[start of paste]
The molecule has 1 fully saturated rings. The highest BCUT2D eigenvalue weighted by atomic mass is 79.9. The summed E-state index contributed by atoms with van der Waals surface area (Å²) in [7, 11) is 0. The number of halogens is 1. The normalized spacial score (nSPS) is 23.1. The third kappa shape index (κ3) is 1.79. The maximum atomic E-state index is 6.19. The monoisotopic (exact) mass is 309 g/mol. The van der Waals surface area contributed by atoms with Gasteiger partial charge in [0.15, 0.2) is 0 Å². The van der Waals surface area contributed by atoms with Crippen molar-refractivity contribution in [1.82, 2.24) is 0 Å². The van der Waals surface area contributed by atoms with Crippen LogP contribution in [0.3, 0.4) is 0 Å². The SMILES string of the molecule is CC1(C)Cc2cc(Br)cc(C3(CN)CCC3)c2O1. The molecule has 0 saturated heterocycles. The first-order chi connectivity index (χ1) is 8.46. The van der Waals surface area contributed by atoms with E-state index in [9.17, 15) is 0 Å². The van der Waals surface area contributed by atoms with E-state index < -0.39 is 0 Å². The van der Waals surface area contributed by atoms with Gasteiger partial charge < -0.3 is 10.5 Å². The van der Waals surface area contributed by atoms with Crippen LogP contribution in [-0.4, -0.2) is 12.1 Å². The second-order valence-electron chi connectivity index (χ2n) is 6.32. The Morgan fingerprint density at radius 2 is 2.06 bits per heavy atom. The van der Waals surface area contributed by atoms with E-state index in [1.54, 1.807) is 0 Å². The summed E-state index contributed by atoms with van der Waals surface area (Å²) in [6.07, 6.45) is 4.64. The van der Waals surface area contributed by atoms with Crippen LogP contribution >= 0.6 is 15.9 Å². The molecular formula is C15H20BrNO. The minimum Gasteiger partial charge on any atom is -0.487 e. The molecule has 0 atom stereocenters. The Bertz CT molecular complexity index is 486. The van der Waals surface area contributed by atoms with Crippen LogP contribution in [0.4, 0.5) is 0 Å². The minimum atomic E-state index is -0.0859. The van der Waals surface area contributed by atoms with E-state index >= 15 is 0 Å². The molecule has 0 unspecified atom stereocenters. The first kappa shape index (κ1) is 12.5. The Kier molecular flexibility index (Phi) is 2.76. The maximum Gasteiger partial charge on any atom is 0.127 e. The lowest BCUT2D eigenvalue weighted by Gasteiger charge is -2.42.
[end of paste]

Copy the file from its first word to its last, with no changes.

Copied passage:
The molecule has 1 fully saturated rings. The highest BCUT2D eigenvalue weighted by atomic mass is 79.9. The summed E-state index contributed by atoms with van der Waals surface area (Å²) in [7, 11) is 0. The number of halogens is 1. The normalized spacial score (nSPS) is 23.1. The third kappa shape index (κ3) is 1.79. The maximum atomic E-state index is 6.19. The monoisotopic (exact) mass is 309 g/mol. The van der Waals surface area contributed by atoms with Gasteiger partial charge in [0.15, 0.2) is 0 Å². The van der Waals surface area contributed by atoms with Crippen molar-refractivity contribution in [1.82, 2.24) is 0 Å². The van der Waals surface area contributed by atoms with Crippen LogP contribution in [0.3, 0.4) is 0 Å². The SMILES string of the molecule is CC1(C)Cc2cc(Br)cc(C3(CN)CCC3)c2O1. The molecule has 0 saturated heterocycles. The first-order chi connectivity index (χ1) is 8.46. The van der Waals surface area contributed by atoms with E-state index in [9.17, 15) is 0 Å². The van der Waals surface area contributed by atoms with E-state index < -0.39 is 0 Å². The van der Waals surface area contributed by atoms with Gasteiger partial charge < -0.3 is 10.5 Å². The van der Waals surface area contributed by atoms with Crippen LogP contribution in [-0.4, -0.2) is 12.1 Å². The second-order valence-electron chi connectivity index (χ2n) is 6.32. The Morgan fingerprint density at radius 2 is 2.06 bits per heavy atom. The van der Waals surface area contributed by atoms with E-state index in [1.54, 1.807) is 0 Å². The summed E-state index contributed by atoms with van der Waals surface area (Å²) in [6.07, 6.45) is 4.64. The van der Waals surface area contributed by atoms with Crippen LogP contribution >= 0.6 is 15.9 Å². The molecular formula is C15H20BrNO. The minimum Gasteiger partial charge on any atom is -0.487 e. The molecule has 0 atom stereocenters. The Bertz CT molecular complexity index is 486. The van der Waals surface area contributed by atoms with Crippen LogP contribution in [0.4, 0.5) is 0 Å². The minimum atomic E-state index is -0.0859. The van der Waals surface area contributed by atoms with E-state index >= 15 is 0 Å². The molecule has 0 unspecified atom stereocenters. The first kappa shape index (κ1) is 12.5. The Kier molecular flexibility index (Phi) is 2.76. The maximum Gasteiger partial charge on any atom is 0.127 e. The lowest BCUT2D eigenvalue weighted by Gasteiger charge is -2.42.